Fractional norms and quasinorms do not help to overcome the curse of dimensionality

Evgeny M. Mirkes, Jeza Allohibi, Alexander N. Gorban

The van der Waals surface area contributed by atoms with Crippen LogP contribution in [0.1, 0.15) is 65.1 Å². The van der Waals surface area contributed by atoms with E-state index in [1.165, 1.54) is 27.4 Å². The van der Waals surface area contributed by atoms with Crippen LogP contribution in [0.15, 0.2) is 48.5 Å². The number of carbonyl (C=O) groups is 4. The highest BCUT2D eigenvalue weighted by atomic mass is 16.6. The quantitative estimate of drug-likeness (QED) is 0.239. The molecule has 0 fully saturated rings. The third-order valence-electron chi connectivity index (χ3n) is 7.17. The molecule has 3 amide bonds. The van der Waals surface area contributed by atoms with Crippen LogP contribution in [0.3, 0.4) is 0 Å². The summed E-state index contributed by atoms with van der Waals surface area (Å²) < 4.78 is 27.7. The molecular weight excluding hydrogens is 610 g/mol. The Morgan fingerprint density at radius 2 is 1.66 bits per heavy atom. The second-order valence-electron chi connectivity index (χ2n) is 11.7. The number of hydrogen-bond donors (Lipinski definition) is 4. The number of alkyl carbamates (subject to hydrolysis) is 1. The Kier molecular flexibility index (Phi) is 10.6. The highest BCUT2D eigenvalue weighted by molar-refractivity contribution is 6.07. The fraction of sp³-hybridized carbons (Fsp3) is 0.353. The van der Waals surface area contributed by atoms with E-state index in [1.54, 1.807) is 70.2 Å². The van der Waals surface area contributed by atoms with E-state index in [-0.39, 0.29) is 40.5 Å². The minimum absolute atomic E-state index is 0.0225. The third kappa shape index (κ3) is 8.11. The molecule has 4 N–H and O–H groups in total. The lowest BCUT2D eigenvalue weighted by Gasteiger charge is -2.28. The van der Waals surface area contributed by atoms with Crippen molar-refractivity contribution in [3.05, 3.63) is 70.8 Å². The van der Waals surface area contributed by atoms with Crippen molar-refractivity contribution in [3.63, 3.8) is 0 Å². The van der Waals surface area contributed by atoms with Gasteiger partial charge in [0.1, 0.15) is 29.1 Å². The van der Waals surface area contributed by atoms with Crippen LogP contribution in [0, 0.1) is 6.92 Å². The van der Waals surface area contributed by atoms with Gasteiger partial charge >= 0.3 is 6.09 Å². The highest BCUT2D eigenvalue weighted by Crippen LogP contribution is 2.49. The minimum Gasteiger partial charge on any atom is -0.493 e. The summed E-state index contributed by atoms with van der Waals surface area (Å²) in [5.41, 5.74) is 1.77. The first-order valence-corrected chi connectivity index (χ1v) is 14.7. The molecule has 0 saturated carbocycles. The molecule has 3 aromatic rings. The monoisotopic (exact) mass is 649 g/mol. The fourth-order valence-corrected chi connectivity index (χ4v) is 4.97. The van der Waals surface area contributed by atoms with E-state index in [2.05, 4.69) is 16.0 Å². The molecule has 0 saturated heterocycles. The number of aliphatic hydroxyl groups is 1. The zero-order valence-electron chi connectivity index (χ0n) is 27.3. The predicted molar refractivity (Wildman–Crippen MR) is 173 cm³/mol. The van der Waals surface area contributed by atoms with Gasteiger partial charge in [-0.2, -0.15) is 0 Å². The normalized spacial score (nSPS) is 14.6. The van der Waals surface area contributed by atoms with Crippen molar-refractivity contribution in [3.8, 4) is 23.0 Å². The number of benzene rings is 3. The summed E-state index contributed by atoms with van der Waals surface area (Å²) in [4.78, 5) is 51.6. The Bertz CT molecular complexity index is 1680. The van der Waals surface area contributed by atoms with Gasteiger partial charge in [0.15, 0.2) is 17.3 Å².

The curse of dimensionality causes the well-known and widely discussed problems for machine learning methods. There is a hypothesis that using of the Manhattan distance and even fractional quasinorms lp (for p less than 1) can help to overcome the curse of dimensionality in classification problems. In this study, we systematically test this hypothesis. We confirm that fractional quasinorms have a greater relative contrast or coefficient of variation than the Euclidean norm l2, but we also demonstrate that the distance concentration shows qualitatively the same behaviour for all tested norms and quasinorms and the difference between them decays as dimension tends to infinity. Estimation of classification quality for kNN based on different norms and quasinorms shows that a greater relative contrast does not mean better classifier performance and the worst performance for different databases was shown by different norms (quasinorms). A systematic comparison shows that the difference of the performance of kNN based on lp for p=2, 1, and 0.5 is statistically insignificant.

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